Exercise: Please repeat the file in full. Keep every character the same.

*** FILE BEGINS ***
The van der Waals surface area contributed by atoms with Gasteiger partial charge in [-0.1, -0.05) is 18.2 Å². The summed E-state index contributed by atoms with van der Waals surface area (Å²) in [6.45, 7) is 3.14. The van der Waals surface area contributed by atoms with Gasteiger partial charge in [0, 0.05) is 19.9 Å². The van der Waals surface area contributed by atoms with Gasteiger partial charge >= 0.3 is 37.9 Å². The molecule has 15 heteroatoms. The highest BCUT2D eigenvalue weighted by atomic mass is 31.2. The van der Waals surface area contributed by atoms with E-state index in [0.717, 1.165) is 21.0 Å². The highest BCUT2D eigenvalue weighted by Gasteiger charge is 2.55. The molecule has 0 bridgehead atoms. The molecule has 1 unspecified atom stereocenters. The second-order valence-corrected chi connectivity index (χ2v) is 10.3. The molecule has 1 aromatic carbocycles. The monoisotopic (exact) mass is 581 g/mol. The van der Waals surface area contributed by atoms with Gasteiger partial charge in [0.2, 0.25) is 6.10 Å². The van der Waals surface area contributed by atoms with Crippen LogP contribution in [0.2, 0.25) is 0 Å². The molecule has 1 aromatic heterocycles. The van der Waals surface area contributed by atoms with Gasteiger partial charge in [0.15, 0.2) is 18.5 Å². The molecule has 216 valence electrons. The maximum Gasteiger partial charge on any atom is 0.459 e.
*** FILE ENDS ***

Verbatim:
The van der Waals surface area contributed by atoms with Gasteiger partial charge in [-0.1, -0.05) is 18.2 Å². The summed E-state index contributed by atoms with van der Waals surface area (Å²) in [6.45, 7) is 3.14. The van der Waals surface area contributed by atoms with Gasteiger partial charge in [0, 0.05) is 19.9 Å². The van der Waals surface area contributed by atoms with Gasteiger partial charge >= 0.3 is 37.9 Å². The molecule has 15 heteroatoms. The highest BCUT2D eigenvalue weighted by atomic mass is 31.2. The van der Waals surface area contributed by atoms with E-state index in [0.717, 1.165) is 21.0 Å². The highest BCUT2D eigenvalue weighted by Gasteiger charge is 2.55. The molecule has 0 bridgehead atoms. The molecule has 1 unspecified atom stereocenters. The second-order valence-corrected chi connectivity index (χ2v) is 10.3. The molecule has 1 aromatic carbocycles. The monoisotopic (exact) mass is 581 g/mol. The van der Waals surface area contributed by atoms with Gasteiger partial charge in [0.2, 0.25) is 6.10 Å². The van der Waals surface area contributed by atoms with Crippen LogP contribution in [0.2, 0.25) is 0 Å². The molecule has 1 aromatic heterocycles. The van der Waals surface area contributed by atoms with Gasteiger partial charge in [0.15, 0.2) is 18.5 Å². The molecule has 216 valence electrons. The maximum Gasteiger partial charge on any atom is 0.459 e.